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Let $f$ be a complex valued function of a real variable for which $$ \int_a^b \text{Im}(f(t))e^{int}dt=0 \text{, for all } n. $$ Is $\text{Im}(f(t))$ identicaly zero on $[a,b]$?

I think the answer is yes, but I don't know why.

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Certainly not. Consider $f$ any real-valued function. Perhaps you mean $\mathrm{Im}(f(t)e^{int})$ instead? –  Alex Becker Sep 16 '12 at 20:52
    
@AlexBecker Good eyes, I meant $\text{Im}(f(t))$ is identically zero. Thank you. –  Nicolas Essis-Breton Sep 16 '12 at 20:55
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In that case we might as well assume $f$ is real-valued and replace $\mathrm{Im}(f(t))$ with $f(t)$. –  Alex Becker Sep 16 '12 at 20:56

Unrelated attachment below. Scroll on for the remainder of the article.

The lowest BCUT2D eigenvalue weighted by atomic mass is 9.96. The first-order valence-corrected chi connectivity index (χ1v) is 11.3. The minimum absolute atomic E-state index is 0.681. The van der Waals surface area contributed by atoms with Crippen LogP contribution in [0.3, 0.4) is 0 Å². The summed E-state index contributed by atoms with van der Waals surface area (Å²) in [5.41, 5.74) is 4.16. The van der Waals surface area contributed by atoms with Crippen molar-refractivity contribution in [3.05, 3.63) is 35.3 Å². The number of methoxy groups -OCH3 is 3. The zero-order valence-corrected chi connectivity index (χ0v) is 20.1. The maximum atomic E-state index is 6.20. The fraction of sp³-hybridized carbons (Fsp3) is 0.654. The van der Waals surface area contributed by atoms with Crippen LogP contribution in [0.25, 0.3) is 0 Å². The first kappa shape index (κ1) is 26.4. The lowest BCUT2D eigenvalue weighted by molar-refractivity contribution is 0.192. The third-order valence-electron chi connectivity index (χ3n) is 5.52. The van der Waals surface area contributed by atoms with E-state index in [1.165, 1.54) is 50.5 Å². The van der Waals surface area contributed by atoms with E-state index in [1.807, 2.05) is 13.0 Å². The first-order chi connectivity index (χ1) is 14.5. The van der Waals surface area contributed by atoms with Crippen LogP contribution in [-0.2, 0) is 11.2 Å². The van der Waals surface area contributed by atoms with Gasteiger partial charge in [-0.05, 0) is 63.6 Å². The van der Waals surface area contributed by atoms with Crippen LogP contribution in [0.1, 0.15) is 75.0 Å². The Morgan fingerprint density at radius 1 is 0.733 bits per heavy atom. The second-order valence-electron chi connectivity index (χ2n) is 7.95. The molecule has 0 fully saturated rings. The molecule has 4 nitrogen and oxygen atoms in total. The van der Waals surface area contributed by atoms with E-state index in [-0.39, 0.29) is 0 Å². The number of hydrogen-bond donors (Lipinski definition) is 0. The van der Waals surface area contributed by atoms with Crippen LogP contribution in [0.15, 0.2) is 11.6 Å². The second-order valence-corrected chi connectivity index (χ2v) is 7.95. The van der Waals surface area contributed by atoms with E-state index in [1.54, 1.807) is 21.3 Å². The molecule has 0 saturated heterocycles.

1 Answer 1

up vote 2 down vote accepted

It is about the $L_2[a,b]$ function space: http://en.wikipedia.org/wiki/L2_space

Probably it is important that $a$ and $b$ are multiples of $\pi$.

The key is that the $\varphi_n:=t\mapsto e^{int}$ functions generate the $L_2$ space: form an orthogonal base in the sence that every $f\in L_2$ can be uniquely written in the (potentially infinite) sum: $\sum_n \alpha_n\cdot\varphi_n$ for some $\alpha_n\in\mathbb C$. Then, using the "scalar product" $\langle \varphi,\psi\rangle := \int_a^b \overline\varphi\cdot\psi$, we basically arrive that your $f$ is orthogonal to all base vector $\varphi_n$.

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